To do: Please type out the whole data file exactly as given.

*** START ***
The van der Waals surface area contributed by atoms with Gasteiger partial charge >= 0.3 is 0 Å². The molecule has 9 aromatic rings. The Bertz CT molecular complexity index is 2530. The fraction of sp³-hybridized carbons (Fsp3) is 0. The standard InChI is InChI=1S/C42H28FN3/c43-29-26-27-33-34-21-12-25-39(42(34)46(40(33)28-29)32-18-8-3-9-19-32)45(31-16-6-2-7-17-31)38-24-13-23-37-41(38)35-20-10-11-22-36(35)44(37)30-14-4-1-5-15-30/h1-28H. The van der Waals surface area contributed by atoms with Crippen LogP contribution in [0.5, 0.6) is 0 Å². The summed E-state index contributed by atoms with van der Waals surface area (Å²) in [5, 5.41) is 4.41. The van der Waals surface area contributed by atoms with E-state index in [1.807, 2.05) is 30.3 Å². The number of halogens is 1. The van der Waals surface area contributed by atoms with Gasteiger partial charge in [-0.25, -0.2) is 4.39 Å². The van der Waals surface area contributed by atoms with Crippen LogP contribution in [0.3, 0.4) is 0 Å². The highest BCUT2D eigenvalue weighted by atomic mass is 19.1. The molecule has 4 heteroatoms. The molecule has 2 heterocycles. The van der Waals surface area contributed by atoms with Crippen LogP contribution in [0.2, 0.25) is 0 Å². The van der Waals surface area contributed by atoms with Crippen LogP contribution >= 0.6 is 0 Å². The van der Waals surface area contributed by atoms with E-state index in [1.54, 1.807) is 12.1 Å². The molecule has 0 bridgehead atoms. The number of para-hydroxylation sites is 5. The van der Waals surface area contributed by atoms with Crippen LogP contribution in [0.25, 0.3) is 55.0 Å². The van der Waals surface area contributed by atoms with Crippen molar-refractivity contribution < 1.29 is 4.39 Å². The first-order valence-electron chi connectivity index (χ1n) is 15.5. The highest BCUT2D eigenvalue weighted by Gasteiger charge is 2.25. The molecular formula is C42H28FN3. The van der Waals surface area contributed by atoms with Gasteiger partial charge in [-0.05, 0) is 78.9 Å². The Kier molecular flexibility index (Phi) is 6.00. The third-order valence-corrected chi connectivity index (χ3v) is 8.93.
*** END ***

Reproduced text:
The van der Waals surface area contributed by atoms with Gasteiger partial charge >= 0.3 is 0 Å². The molecule has 9 aromatic rings. The Bertz CT molecular complexity index is 2530. The fraction of sp³-hybridized carbons (Fsp3) is 0. The standard InChI is InChI=1S/C42H28FN3/c43-29-26-27-33-34-21-12-25-39(42(34)46(40(33)28-29)32-18-8-3-9-19-32)45(31-16-6-2-7-17-31)38-24-13-23-37-41(38)35-20-10-11-22-36(35)44(37)30-14-4-1-5-15-30/h1-28H. The van der Waals surface area contributed by atoms with Crippen LogP contribution in [0.5, 0.6) is 0 Å². The summed E-state index contributed by atoms with van der Waals surface area (Å²) in [5, 5.41) is 4.41. The van der Waals surface area contributed by atoms with E-state index in [1.807, 2.05) is 30.3 Å². The number of halogens is 1. The van der Waals surface area contributed by atoms with Gasteiger partial charge in [-0.25, -0.2) is 4.39 Å². The van der Waals surface area contributed by atoms with Crippen LogP contribution in [0.3, 0.4) is 0 Å². The highest BCUT2D eigenvalue weighted by atomic mass is 19.1. The molecule has 4 heteroatoms. The molecule has 2 heterocycles. The van der Waals surface area contributed by atoms with Crippen LogP contribution in [0.2, 0.25) is 0 Å². The van der Waals surface area contributed by atoms with Crippen LogP contribution >= 0.6 is 0 Å². The van der Waals surface area contributed by atoms with E-state index in [1.54, 1.807) is 12.1 Å². The molecule has 0 bridgehead atoms. The number of para-hydroxylation sites is 5. The van der Waals surface area contributed by atoms with Crippen LogP contribution in [0.25, 0.3) is 55.0 Å². The van der Waals surface area contributed by atoms with Crippen molar-refractivity contribution < 1.29 is 4.39 Å². The first-order valence-electron chi connectivity index (χ1n) is 15.5. The highest BCUT2D eigenvalue weighted by Gasteiger charge is 2.25. The molecular formula is C42H28FN3. The van der Waals surface area contributed by atoms with Gasteiger partial charge in [-0.05, 0) is 78.9 Å². The Kier molecular flexibility index (Phi) is 6.00. The third-order valence-corrected chi connectivity index (χ3v) is 8.93.